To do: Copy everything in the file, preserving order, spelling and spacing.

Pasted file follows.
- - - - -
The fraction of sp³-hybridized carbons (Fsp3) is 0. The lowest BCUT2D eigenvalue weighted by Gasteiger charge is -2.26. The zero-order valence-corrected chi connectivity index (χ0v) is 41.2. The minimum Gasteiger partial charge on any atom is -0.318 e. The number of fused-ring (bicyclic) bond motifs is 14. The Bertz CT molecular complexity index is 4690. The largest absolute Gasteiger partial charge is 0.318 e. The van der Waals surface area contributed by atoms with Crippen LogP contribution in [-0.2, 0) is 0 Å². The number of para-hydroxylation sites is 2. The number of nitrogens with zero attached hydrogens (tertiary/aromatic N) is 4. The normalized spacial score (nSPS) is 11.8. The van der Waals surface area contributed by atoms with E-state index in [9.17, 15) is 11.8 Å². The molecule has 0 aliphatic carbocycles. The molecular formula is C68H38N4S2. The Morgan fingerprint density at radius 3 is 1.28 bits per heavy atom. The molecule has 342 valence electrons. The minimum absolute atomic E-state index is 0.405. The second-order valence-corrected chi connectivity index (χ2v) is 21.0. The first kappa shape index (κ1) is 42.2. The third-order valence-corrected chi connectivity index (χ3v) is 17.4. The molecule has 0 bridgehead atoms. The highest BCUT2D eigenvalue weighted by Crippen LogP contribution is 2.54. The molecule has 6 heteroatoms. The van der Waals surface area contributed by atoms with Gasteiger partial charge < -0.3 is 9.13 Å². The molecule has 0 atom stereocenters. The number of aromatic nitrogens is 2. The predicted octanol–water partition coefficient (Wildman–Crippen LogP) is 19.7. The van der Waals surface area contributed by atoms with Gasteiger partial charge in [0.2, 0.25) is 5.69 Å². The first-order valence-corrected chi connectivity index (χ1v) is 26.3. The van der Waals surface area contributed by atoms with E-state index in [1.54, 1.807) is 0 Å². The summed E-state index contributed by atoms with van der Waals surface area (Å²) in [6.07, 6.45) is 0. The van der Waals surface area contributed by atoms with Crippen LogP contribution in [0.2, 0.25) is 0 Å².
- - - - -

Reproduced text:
The fraction of sp³-hybridized carbons (Fsp3) is 0. The lowest BCUT2D eigenvalue weighted by Gasteiger charge is -2.26. The zero-order valence-corrected chi connectivity index (χ0v) is 41.2. The minimum Gasteiger partial charge on any atom is -0.318 e. The number of fused-ring (bicyclic) bond motifs is 14. The Bertz CT molecular complexity index is 4690. The largest absolute Gasteiger partial charge is 0.318 e. The van der Waals surface area contributed by atoms with Crippen LogP contribution in [-0.2, 0) is 0 Å². The number of para-hydroxylation sites is 2. The number of nitrogens with zero attached hydrogens (tertiary/aromatic N) is 4. The normalized spacial score (nSPS) is 11.8. The van der Waals surface area contributed by atoms with E-state index in [9.17, 15) is 11.8 Å². The molecule has 0 aliphatic carbocycles. The molecular formula is C68H38N4S2. The Morgan fingerprint density at radius 3 is 1.28 bits per heavy atom. The molecule has 342 valence electrons. The minimum absolute atomic E-state index is 0.405. The second-order valence-corrected chi connectivity index (χ2v) is 21.0. The first kappa shape index (κ1) is 42.2. The third-order valence-corrected chi connectivity index (χ3v) is 17.4. The molecule has 0 bridgehead atoms. The highest BCUT2D eigenvalue weighted by Crippen LogP contribution is 2.54. The molecule has 6 heteroatoms. The van der Waals surface area contributed by atoms with Gasteiger partial charge < -0.3 is 9.13 Å². The molecule has 0 atom stereocenters. The number of aromatic nitrogens is 2. The predicted octanol–water partition coefficient (Wildman–Crippen LogP) is 19.7. The van der Waals surface area contributed by atoms with Gasteiger partial charge in [0.2, 0.25) is 5.69 Å². The first-order valence-corrected chi connectivity index (χ1v) is 26.3. The van der Waals surface area contributed by atoms with E-state index in [1.54, 1.807) is 0 Å². The summed E-state index contributed by atoms with van der Waals surface area (Å²) in [6.07, 6.45) is 0. The van der Waals surface area contributed by atoms with Crippen LogP contribution in [0.2, 0.25) is 0 Å².